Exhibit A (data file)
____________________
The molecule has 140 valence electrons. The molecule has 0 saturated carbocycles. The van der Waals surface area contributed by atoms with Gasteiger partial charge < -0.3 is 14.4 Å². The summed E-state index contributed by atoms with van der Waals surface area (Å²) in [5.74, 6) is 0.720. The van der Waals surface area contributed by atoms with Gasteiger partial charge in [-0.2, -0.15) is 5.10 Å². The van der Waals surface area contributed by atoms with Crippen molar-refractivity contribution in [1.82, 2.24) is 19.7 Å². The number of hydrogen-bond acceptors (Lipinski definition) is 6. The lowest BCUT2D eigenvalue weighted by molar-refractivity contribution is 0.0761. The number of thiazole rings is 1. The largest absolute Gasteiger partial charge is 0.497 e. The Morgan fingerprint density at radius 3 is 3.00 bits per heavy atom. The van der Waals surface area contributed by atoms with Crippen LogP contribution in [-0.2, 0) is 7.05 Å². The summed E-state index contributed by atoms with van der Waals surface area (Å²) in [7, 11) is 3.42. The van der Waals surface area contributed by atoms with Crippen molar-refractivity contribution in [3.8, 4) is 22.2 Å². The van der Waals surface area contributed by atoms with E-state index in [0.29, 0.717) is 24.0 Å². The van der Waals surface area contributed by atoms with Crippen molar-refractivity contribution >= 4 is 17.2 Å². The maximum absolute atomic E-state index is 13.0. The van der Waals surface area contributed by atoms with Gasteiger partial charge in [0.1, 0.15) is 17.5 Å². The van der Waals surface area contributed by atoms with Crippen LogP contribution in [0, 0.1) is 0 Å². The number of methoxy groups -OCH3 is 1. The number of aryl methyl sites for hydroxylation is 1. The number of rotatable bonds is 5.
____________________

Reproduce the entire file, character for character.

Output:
The molecule has 140 valence electrons. The molecule has 0 saturated carbocycles. The van der Waals surface area contributed by atoms with Gasteiger partial charge < -0.3 is 14.4 Å². The summed E-state index contributed by atoms with van der Waals surface area (Å²) in [5.74, 6) is 0.720. The van der Waals surface area contributed by atoms with Gasteiger partial charge in [-0.2, -0.15) is 5.10 Å². The van der Waals surface area contributed by atoms with Crippen molar-refractivity contribution in [1.82, 2.24) is 19.7 Å². The number of hydrogen-bond acceptors (Lipinski definition) is 6. The lowest BCUT2D eigenvalue weighted by molar-refractivity contribution is 0.0761. The number of thiazole rings is 1. The largest absolute Gasteiger partial charge is 0.497 e. The Morgan fingerprint density at radius 3 is 3.00 bits per heavy atom. The van der Waals surface area contributed by atoms with Crippen LogP contribution in [-0.2, 0) is 7.05 Å². The summed E-state index contributed by atoms with van der Waals surface area (Å²) in [7, 11) is 3.42. The van der Waals surface area contributed by atoms with Crippen molar-refractivity contribution in [3.8, 4) is 22.2 Å². The van der Waals surface area contributed by atoms with E-state index in [0.29, 0.717) is 24.0 Å². The van der Waals surface area contributed by atoms with Crippen molar-refractivity contribution >= 4 is 17.2 Å². The maximum absolute atomic E-state index is 13.0. The van der Waals surface area contributed by atoms with Gasteiger partial charge in [0.1, 0.15) is 17.5 Å². The van der Waals surface area contributed by atoms with Crippen LogP contribution in [0, 0.1) is 0 Å². The number of methoxy groups -OCH3 is 1. The number of aryl methyl sites for hydroxylation is 1. The number of rotatable bonds is 5.